Amjad Jabbar / B'Tselem

Al-Qamar building, Gaza City, May 5, 2019

At about 5 P.M., the Israel Defense Forces informed residents of the Al-Qamar building, in the neighborhood of Tal al-Hawa, that the structure would soon be attacked and that they must vacate it. A few minutes later, before all the occupants had managed to leave, some aircraft fired a “warning missile” at the building. About 30 minutes later, at approximately 5:30 P.M., the building was struck by several assault missiles and completely destroyed. According to the IDF, Hamas had dug tunnels under the building.

Ghadah al-Wakil, 30, is a homemaker, married and a mother of three. Her family had been living in a rental apartment on the building’s fifth floor for some three years. Her parents and four of her siblings lived in the apartment across the hall: “I was home with the children. My sister, Shatha, who is 16, came into our house yelling: ‘Bombing! Bombing!’ I didn’t understand what she meant. I thought maybe someone in the family had been hurt in a bombing. It took a while until I realized they were going to bomb our building. I picked up my son Muhammad, who is 18 months old, and tried to call my husband, Tamer, but he didn’t answer.

“In the meantime, without my noticing, my sisters had taken my other two children, Alaa, seven months, and Yamen, who is 6 years old, and left. I started shouting and looking for the kids. In the meantime, my husband called back. I told him, while screaming in a panic, that the building was going to be bombed and I didn’t know where our children were. I was terrified. I went into the neighbors and asked them where the kids were. I was so scared, I didn’t realize I was actually holding Muhammad. When my husband came, I took a last sad look at our apartment, and then we went down. All the residents were in the stairway. Everyone was shouting very loudly.

“A warning missile hit the building while we were still inside it. I went into the street. All the neighbors were there. I didn’t see anyone from my family – not my parents, not my children. I was scared they’d stayed in the building and that it would be bombed with them still inside. I kept looking for my children until I found them. They were all with my parents. They were frightened, screaming and crying, barefoot and in their underwear.

IBRAHEEM ABU MUSTAFA/Reuters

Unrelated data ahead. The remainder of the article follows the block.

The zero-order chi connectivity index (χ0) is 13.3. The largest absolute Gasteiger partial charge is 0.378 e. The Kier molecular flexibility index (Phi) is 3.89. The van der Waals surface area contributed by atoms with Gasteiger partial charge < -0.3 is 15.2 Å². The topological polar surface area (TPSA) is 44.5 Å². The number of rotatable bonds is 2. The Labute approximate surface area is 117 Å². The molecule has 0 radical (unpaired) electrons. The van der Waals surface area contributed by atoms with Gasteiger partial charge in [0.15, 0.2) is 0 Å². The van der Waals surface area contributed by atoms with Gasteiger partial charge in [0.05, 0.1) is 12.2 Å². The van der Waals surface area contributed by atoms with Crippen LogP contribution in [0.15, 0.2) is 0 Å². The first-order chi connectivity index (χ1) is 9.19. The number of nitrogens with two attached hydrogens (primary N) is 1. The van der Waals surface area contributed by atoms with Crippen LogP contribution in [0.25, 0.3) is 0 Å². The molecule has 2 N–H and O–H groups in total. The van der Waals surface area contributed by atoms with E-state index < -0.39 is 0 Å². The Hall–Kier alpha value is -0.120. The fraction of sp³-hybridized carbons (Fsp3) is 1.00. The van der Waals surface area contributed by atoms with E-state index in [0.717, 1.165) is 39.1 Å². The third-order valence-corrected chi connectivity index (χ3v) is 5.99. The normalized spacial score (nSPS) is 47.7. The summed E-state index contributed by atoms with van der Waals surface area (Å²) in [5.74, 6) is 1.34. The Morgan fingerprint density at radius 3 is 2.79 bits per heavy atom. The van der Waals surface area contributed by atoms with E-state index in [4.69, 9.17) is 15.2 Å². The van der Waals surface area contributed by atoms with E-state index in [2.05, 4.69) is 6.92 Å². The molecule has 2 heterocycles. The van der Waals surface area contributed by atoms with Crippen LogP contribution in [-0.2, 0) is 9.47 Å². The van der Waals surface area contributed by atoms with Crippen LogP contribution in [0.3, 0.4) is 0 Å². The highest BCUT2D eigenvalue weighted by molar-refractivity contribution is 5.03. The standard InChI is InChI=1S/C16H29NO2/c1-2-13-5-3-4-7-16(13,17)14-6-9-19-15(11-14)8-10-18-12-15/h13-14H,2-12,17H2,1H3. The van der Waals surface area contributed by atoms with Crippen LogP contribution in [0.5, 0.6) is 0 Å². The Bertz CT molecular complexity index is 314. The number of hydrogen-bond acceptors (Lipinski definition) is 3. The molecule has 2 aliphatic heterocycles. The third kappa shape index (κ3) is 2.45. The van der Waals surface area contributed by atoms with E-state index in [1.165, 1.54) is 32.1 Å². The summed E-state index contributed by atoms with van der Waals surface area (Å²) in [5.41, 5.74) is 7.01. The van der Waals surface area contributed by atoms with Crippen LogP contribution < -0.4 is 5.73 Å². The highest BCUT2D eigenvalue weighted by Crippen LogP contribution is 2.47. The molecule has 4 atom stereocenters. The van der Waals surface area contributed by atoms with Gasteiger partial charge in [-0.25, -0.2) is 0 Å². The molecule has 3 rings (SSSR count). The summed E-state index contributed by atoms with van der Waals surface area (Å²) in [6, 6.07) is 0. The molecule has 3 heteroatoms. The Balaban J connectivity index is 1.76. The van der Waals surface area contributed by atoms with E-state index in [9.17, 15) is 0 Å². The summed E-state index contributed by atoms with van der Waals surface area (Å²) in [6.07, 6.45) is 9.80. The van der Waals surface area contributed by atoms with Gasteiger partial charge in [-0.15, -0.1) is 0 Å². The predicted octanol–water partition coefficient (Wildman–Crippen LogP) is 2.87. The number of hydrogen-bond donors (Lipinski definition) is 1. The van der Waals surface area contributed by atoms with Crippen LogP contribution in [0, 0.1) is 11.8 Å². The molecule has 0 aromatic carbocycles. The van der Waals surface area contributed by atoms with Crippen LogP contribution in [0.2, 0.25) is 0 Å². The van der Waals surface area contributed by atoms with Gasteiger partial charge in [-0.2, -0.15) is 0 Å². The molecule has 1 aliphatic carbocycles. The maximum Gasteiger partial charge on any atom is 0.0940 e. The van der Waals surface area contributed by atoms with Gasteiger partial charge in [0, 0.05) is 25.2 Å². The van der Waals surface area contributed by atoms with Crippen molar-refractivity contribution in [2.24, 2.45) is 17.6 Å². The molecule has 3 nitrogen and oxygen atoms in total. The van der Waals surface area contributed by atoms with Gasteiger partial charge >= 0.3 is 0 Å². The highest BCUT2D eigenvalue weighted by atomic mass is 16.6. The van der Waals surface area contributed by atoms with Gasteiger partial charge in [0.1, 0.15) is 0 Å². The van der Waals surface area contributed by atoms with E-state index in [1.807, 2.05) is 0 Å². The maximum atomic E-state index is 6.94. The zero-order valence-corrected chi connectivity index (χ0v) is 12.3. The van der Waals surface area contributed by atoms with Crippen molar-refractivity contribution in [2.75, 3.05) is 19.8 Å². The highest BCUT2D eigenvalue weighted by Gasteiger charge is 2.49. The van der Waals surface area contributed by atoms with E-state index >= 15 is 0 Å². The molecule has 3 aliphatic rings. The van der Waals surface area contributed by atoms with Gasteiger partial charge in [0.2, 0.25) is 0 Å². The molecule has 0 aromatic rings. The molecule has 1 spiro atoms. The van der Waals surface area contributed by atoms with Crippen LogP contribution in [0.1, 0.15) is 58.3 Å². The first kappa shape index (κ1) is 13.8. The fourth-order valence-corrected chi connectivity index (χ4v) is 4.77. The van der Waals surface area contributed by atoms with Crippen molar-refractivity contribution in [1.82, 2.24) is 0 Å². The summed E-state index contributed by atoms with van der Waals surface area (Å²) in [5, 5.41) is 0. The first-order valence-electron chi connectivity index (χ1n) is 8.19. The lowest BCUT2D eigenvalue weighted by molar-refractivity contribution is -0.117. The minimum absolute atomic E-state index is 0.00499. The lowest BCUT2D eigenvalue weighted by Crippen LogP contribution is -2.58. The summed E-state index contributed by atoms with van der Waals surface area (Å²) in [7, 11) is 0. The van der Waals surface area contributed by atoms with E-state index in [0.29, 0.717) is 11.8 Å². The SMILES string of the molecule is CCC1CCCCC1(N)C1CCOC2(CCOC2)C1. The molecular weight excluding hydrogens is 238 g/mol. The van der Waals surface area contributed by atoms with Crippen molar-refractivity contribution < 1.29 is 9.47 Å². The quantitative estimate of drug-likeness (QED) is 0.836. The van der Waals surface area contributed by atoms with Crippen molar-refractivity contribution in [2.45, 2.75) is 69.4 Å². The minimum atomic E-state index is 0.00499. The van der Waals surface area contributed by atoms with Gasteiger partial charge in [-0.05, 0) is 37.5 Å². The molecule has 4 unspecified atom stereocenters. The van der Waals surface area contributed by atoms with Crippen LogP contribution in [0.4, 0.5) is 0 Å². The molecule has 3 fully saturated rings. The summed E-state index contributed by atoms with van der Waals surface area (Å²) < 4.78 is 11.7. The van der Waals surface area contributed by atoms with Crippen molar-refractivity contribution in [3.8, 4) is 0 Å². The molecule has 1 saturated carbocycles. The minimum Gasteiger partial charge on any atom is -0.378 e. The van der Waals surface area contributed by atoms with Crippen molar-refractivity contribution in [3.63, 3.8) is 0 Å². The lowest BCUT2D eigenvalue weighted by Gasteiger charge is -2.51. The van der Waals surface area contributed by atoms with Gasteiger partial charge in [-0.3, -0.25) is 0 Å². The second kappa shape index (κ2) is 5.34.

“My husband’s family came and took us to their house. I was crying hysterically. I had hoped the bombing would hit only one floor, or one apartment, but when I heard it, I realized the whole tower had been destroyed. I went into shock. I just sat and said nothing. Everyone tried to talk to me, but I just kept silent. I didn’t understand what had happened. I still don’t understand why they bombed my home, the building I’d lived in.

“We stayed in my husband’s parents’ home for 10 days. It was tough. The room was small and crowded. Then we moved to a house my parents had rented. Their apartment was destroyed, too. I thought we’d rent our own apartment, but our financial situation is really hard. My husband is unemployed, and rent is high – at least twice what we paid in the building that was bombed.

“Our children are in a terrible emotional state. Yamen hasn’t gone to school since the bombing. They have nightmares and keep waking up at night. Yamen keeps talking about his room and his toys. They went through weeks of panic. There wasn’t a lot of food. They kept getting a fever. Muhammad has become very aggressive. He keeps hitting his brothers, breaking toys and screaming. We’ve lost so much. There’s no compensation for the memories we had in that house. The scary evacuation, the anxiety and the shouting, were all a terrible experience.”

I’atimad Abu Eishah, 58, a married mother of seven, lived in a rented apartment on the second floor: “We were all at home. Suddenly, we heard shouting in the building. I asked my son Kathem, who is 41: ‘What’s going on? It looks like a bombing.’ Suddenly, the neighbors shouted to us: ‘Get out of the house. Go downstairs. The Israeli army is going to bomb the building.’ I panicked. I didn’t know what to do. We all got very frightened, and the children started screaming.

“We left right away, wearing house clothes that aren’t acceptable to wear outside. We put on our shoes as we were going down the stairs. My son Nael went down with his young girls, and they cried and screamed the whole way down. I needed help going down the stairs.

“When we were going down, we thought they were probably going to bomb just a particular apartment in the building. I didn’t think they’d bomb the whole tower. I saw all the residents on the street, crying and shouting. About 20 minutes later, the building was bombed. I cried so hard for the house. My heart was broken, even though I didn’t own it. It was my home, the roof over my and my family’s head. Now, I, my children, and my grandchildren have become homeless.

“We stayed with my son’s friend for about 10 days, and then we found another rental apartment and moved in. It’s unfurnished. There are no beds or appliances, and we don’t even have kitchenware. The apartment we had before was spacious. It comfortably fit a family of 11. Now everything is in ruins.

“We all sleep on the floor, on mattresses we received from the Red Cross. I have no washing machine, no fridge. My daughters-in-law have lost their gold jewelry, and my son lost merchandise for his store that he was storing at home. We even left our IDs at home.

“My granddaughters had a room full of toys, school bags and books. Everything is gone. It’s all under the rubble. They have a hard time falling asleep because of the fear. They’ve also started wetting their beds again. I sleep next to them. When they hear a loud noise, they wake up screaming, ‘Grandma! Grandma!’ – thinking it’s a bombing.”